Trent Northen gathered together seven experts who use synthetic communities to get at the key roles microbes play in complex ecosystems, to share their work in a mini-conference at the 2021 World Microbe Forum. The session took place June 20, 2021.
The World Microbe Forum is a collaboration of the American Society for Microbiology (ASM) and the Federation of European Microbiological Societies (FEMS). Northen is the science deputy of the Environmental Genomics & Systems Biology division within Lawrence Berkeley National Laboratory’s Biosciences Area
Here’s a quick list of seven takeaways from the mini-conference:
- How do you read a microbe’s mind? Karsten Zengler of UC San Diego looks at gene translation activation sequences to infer what a microbe is about to do.
- How do microbes divvy up responsibilities in soil? Kirsten Hofmockel of Pacific Northwest National Laboratory uses model soil communities to predict which microbes do the heavy lifting of degrading the abundant biopolymer chitin.
- How is a changing microbial community like pouring honey at the breakfast table? Emergent properties and predictable behaviors, says Jeff Gore of the Massachusetts Institute of Technology.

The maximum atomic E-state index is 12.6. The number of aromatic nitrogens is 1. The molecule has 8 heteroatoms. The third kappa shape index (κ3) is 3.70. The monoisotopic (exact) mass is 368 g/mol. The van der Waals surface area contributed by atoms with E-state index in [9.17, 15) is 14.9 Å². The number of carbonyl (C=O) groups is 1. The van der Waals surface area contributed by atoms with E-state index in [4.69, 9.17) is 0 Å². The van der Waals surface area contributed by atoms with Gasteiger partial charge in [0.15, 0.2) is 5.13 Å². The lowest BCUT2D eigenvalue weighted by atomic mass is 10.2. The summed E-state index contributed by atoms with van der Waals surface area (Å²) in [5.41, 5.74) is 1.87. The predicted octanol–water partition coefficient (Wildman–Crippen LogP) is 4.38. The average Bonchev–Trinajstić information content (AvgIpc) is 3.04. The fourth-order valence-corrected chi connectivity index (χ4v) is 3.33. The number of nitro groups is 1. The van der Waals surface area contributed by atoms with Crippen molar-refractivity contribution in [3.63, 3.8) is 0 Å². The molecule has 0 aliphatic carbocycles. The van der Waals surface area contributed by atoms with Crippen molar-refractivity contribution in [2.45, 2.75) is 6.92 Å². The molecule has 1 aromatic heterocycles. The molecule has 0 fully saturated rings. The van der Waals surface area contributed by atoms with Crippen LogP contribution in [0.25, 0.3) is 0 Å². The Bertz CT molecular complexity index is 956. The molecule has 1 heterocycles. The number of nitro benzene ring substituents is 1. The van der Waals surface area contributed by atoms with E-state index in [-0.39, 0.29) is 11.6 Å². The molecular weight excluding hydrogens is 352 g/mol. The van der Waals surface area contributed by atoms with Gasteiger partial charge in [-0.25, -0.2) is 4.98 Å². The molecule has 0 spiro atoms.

- Can we tweak gut microbial communities to make us healthier? Ophelia Venturelli of the University of Wisconsin-Madison shows how it’s possible to nudge these communities to make more butyrate, a metabolite that helps dampen inflammation.
- How do microbial communities change around disturbed mangrove ecosystems? They have more bivalve pathogens, which could reduce the amount of nitrogen mangroves normally get from bivalves, says Natalia Erazo of UC San Diego.
- How do microbes interact with roots? Using EcoFABs, Jenny Mortimer of UC Berkeley shows how some microbes make roots sparse and others, make root hairs flourish.
- Can we see deep into microbial biofilms? Na Ji of UC Berkeley shows us how with advanced microscopy techniques.
If you’re hungry for more, this session and others will be available to registrants for a discounted rate until July 31, 2021. Registration to access World Microbe Forum content ends June 30, 2021.
By: Alison F. Takemura